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Kevin (16:50):

And like, plus like he knew like we have previous track where he’s like, Oh great. Let’s try this thing. It’s it seems like a cool project with you guys. And I think it’s we’re like, yeah, that’s worth it. Like that’s what people, like, sometimes it’s worth them, someone equity, because they make some want to work harder. But at the same time, like equity is worthless. If you don’t have anything, right. You can add some people just give something, like forget to become successful. Great. Like you all made money together. Sometimes we get so caught up in life, honestly, right now, like, Oh, I don’t want you to buy anything. Like your company’s not worth anything. Like if you guys both make it something, then yeah. Why not give somebody a share? But it’s yeah. I’ve been for valleys for me. Like to experience it. It’s like I’ve done so many companies. I’ve had so many LLCs. I’m like this equity is worthless. Cause it didn’t go anywhere yet.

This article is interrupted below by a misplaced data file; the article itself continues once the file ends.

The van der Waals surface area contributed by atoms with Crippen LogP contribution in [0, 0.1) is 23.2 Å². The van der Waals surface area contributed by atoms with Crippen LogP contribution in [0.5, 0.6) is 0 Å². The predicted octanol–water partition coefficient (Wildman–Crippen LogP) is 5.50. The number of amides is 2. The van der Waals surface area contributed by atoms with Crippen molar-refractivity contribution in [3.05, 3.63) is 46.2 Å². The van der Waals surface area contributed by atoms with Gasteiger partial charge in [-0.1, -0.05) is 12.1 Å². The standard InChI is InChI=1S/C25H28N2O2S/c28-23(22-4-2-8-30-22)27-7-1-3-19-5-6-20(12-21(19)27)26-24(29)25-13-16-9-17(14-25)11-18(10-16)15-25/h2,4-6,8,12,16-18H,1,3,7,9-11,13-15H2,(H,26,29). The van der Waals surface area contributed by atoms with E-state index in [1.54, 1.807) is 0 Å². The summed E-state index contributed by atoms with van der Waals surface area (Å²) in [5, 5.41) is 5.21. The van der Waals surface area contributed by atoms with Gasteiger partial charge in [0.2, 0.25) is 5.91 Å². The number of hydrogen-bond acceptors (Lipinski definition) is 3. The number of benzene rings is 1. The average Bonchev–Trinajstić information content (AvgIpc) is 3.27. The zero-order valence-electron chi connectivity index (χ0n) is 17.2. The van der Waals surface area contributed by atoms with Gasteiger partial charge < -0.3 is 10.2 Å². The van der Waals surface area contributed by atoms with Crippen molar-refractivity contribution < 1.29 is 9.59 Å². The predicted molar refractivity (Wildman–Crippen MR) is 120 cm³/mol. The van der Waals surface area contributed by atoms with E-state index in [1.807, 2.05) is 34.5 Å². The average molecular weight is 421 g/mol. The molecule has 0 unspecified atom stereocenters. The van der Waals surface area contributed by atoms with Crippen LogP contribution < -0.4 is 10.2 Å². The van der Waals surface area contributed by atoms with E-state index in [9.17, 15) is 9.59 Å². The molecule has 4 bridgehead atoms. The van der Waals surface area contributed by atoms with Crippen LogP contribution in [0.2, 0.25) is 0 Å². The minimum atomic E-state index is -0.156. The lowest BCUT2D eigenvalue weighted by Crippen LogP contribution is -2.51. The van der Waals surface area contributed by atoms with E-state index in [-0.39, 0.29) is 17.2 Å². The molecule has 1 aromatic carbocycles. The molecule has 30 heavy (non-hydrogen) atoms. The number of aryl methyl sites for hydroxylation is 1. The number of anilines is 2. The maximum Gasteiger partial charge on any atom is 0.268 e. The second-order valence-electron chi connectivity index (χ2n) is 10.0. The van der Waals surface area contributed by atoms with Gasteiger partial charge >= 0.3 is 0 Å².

Charles (17:30):

I think people will think of hung up with their, as they see like how far they’ve went and they think, well, I went this far alone and like, you know, so I deserve this much more. And I think the people that first time don’t realize, no, no, no, no. Like you’re still at like, you’d have a less left base camp dash like this Everest. And it’s still like, you’re still hanging out at base camp being breakfast at this point. You know, like I came up with, I came with a name and a logo and like, you’re like, yeah, you haven’t left base camp.

Kevin (17:54):

Yeah. Name and logo. And like I tell people like, Oh my God, like what’s the logo shirt. I’m like just sneaking anything.

Charles (18:02):

Yeah. Yeah. I think that’s the first thing when you get, and that’s people over let the equity because they see the work they’ve already invested and they think, Oh, this person hasn’t been here since the beginning. But like, they just don’t realize that they’re still at the beginning at this point. And yeah, like getting the product from like, and they haven’t now you have to find the factory. You have to negotiate with the factory. You have to get the PR like there’s all these other steps. And this could take, like you said, it took you what, six months. And that’s with experience. And that’s what like the logistics side already being. So it took six months. You already had pretty much 80% of it figured out so

Kevin (18:33):